Canine respiratory disease complex arises out of an interaction between an assortment of viral and bacterial pathogens; the animal's immune response; and a host of environmental factors. No single strategy will be sufficient for prevention, treatment or control. The good news is we do have many options to reduce the level of environmental contamination and support animals' ability to ward off infection.
Recognizing that thoracic radiography is the first diagnostic imaging step for dogs and cats with thoracic disease, there is a lot more to thoracic imaging than radiographs. In specific circumstances additional modalities which may be considered include ultrasound, computed tomography (CT), fluoroscopy and nuclear scintigraphy.
The nasal cavity is defined as part of the upper respiratory tract that extends from the nares to the choanae. The choanae is the caudal most part of the nasal cavity that communicates with the nasopharynx.
Feline upper respiratory infection (URI) is perhaps the most frustrating illness facing shelter veterinarians, managers and staff. Many cats enter shelters already silently carrying the viruses that lead to illness; vaccines are partially effective at best; and specific treatments are limited.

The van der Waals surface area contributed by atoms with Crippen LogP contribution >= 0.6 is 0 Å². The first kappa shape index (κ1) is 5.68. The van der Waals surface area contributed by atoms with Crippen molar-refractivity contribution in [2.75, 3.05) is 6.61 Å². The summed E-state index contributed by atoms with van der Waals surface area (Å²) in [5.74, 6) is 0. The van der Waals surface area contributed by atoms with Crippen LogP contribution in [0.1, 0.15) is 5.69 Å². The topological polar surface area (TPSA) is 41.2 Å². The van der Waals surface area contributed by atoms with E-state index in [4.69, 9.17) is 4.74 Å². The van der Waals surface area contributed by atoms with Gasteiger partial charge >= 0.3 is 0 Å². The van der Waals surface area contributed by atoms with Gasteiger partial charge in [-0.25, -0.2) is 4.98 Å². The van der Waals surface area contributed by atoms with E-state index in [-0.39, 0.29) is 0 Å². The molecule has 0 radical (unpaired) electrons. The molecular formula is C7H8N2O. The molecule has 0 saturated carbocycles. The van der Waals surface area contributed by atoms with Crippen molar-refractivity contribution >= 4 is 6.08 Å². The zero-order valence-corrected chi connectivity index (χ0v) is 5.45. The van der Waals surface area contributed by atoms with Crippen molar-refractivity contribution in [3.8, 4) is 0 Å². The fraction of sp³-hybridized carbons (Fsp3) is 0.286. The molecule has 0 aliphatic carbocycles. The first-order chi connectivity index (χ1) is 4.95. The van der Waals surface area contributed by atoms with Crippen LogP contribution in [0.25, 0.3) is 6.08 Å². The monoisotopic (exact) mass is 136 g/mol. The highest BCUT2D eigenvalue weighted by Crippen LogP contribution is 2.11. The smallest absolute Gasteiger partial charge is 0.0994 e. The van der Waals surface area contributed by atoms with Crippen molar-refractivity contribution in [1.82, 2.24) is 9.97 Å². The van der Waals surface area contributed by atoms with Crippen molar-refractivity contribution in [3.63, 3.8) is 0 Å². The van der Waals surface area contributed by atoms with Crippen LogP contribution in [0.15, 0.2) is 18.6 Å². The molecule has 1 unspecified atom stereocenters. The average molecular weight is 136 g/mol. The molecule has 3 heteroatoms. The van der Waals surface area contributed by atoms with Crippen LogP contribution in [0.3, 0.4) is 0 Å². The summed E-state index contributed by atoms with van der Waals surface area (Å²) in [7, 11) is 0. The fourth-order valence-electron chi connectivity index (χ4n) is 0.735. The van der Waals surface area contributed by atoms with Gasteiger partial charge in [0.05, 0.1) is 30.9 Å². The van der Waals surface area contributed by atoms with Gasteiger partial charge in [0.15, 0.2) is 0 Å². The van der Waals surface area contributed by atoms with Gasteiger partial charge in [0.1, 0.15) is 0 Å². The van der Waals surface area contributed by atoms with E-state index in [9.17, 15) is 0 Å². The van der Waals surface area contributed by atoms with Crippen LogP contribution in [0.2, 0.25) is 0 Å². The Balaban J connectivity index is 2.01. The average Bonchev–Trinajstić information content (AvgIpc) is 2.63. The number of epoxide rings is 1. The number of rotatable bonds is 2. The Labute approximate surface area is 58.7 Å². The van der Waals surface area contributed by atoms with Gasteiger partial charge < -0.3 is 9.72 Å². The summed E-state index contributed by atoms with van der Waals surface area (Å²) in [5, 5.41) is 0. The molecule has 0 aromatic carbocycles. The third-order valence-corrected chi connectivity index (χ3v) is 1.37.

If the cat is presented for labored breathing questions should be directed to assist in differentiating upper from lower respiratory disease as some owners perceive stertorous breathing in a cat with upper respiratory disease as a form of labored breathing. This could be misleading to a clinician.
A variety of disorders can affect the upper respiratory tract of cats; while the feline upper respiratory infection complex is one of the most common URT disorders, this lecture will focus more on more complex disorders such as chronic rhinitis, nasopharyngeal polyps and nasopharyngeal stenosis, as well as feline laryngeal disease.
Cats who cannot breathe are the most fragile patients we treat each day. Cats tend to be more compromised on presentation as they hide their breathing issues better from their owners. It is important to balance diagnostic procedures with therapeutic intervention so that these cats can be quickly stabilized and effectively treated.
A large number of disorders (infectious, non-infectious inflammatory, immune-mediated, neoplastic etc.) can affect the bronchopulmonary tree in dogs. A comprehensive review of each disorder is beyond the scope of this presentation. Rather we will review key clinical points about the diagnosis and management of canine chronic bronchitis and pulmonary fibrosis.
Feline bronchopulmonary disease (FBPD), often referred to as "feline asthma" actually encompasses a group of common, but poorly understood, airway diseases. It is estimated that bronchopulmonary disease affects 1% of the general cat population and > 5% of the Siamese breed. Cats of any age can be affected and there is no clear gender predisposition.